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Sci Rep. 2016 Feb 26;6:22120. doi: 10.1038/srep22120.

An Integrative Pharmacogenomic Approach Identifies Two-drug Combination Therapies for Personalized Cancer Medicine.

Liu Y1,2,3, Fei T4,5, Zheng X6, Brown M4,5, Zhang P7, Liu XS3,5, Wang H1,3.

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School of Life Science and Technology, Tongji University, Shanghai 200092, China.
Shanghai Key laboratory of tuberculosis, Shanghai Pulmonary Hospital, Shanghai 200433, China.
Department of Biostatistics and Computational Biology, Dana-Faber Cancer Institute and Harvard School of Public Health, Boston, MA 02215, USA.
Department of Medical Oncology, Dana-Farber Cancer Institute and Harvard Medical School, Boston, MA 02115, USA.
Center for Functional Cancer Epigenetics, Dana-Farber Cancer Institute, Boston, Massachusetts, MA 02115, USA.
Department of Mathematics, Shanghai Normal University, Shanghai 200234, China.
Department of Thoracic Surgery, Shanghai Pulmonary Hospital of Tongji University School of Medicine, Shanghai 200433, China.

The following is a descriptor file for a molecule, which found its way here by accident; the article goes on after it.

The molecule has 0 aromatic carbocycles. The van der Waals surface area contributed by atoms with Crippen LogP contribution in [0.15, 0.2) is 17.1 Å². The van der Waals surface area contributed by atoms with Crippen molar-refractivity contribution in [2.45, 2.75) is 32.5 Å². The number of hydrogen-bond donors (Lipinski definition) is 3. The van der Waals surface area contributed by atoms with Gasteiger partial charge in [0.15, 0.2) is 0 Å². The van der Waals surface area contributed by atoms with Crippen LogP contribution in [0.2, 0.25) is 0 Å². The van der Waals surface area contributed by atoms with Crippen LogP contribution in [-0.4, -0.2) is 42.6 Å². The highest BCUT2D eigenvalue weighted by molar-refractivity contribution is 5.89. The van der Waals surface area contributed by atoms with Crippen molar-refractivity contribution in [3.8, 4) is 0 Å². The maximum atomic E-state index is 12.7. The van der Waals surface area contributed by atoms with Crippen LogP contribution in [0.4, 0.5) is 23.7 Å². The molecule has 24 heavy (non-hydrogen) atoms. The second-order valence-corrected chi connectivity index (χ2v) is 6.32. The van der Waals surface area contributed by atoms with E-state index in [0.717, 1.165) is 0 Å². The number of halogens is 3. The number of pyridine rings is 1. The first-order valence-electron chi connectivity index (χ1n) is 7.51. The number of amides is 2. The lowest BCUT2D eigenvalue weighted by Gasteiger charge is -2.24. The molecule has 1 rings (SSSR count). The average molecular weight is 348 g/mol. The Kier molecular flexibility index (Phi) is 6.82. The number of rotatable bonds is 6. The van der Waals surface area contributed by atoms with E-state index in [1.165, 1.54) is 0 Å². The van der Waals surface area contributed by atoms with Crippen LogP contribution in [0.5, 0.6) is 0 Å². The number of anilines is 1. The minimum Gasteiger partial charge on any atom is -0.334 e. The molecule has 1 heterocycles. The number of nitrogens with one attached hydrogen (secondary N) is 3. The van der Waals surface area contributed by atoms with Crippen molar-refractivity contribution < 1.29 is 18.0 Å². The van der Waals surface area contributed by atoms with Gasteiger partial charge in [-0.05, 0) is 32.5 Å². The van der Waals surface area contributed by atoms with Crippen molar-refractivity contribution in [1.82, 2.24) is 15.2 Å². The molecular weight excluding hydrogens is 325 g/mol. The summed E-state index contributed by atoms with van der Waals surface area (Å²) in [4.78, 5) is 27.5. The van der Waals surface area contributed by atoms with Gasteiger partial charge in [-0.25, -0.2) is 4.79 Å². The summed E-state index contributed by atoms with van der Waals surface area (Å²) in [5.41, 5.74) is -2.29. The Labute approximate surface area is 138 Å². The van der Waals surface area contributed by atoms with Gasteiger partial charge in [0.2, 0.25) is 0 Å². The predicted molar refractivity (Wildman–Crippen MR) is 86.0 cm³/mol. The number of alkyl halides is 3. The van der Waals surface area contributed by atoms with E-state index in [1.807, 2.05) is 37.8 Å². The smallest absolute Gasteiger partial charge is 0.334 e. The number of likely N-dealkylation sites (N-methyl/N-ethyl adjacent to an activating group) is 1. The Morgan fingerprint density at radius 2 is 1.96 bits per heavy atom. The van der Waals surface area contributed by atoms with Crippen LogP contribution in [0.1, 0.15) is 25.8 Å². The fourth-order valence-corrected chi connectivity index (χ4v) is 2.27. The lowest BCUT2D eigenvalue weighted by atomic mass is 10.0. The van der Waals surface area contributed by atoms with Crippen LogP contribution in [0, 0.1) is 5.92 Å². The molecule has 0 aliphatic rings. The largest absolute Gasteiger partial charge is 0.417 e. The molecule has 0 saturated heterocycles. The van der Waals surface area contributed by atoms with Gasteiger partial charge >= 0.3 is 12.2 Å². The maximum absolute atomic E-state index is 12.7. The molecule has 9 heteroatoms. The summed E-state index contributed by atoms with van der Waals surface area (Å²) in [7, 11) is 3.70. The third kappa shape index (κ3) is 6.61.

An individual tumor harbors multiple molecular alterations that promote cell proliferation and prevent apoptosis and differentiation. Drugs that target specific molecular alterations have been introduced into personalized cancer medicine, but their effects can be modulated by the activities of other genes or molecules. Previous studies aiming to identify multiple molecular alterations for combination therapies are limited by available data. Given the recent large scale of available pharmacogenomic data, it is possible to systematically identify multiple biomarkers that contribute jointly to drug sensitivity, and to identify combination therapies for personalized cancer medicine. In this study, we used pharmacogenomic profiling data provided from two independent cohorts in a systematic in silico investigation of perturbed genes cooperatively associated with drug sensitivity. Our study predicted many pairs of molecular biomarkers that may benefit from the use of combination therapies. One of our predicted biomarker pairs, a mutation in the BRAF gene and upregulated expression of the PIM1 gene, was experimentally validated to benefit from a therapy combining BRAF inhibitor and PIM1 inhibitor in lung cancer. This study demonstrates how pharmacogenomic data can be used to systematically identify potentially cooperative genes and provide novel insights to combination therapies in personalized cancer medicine.

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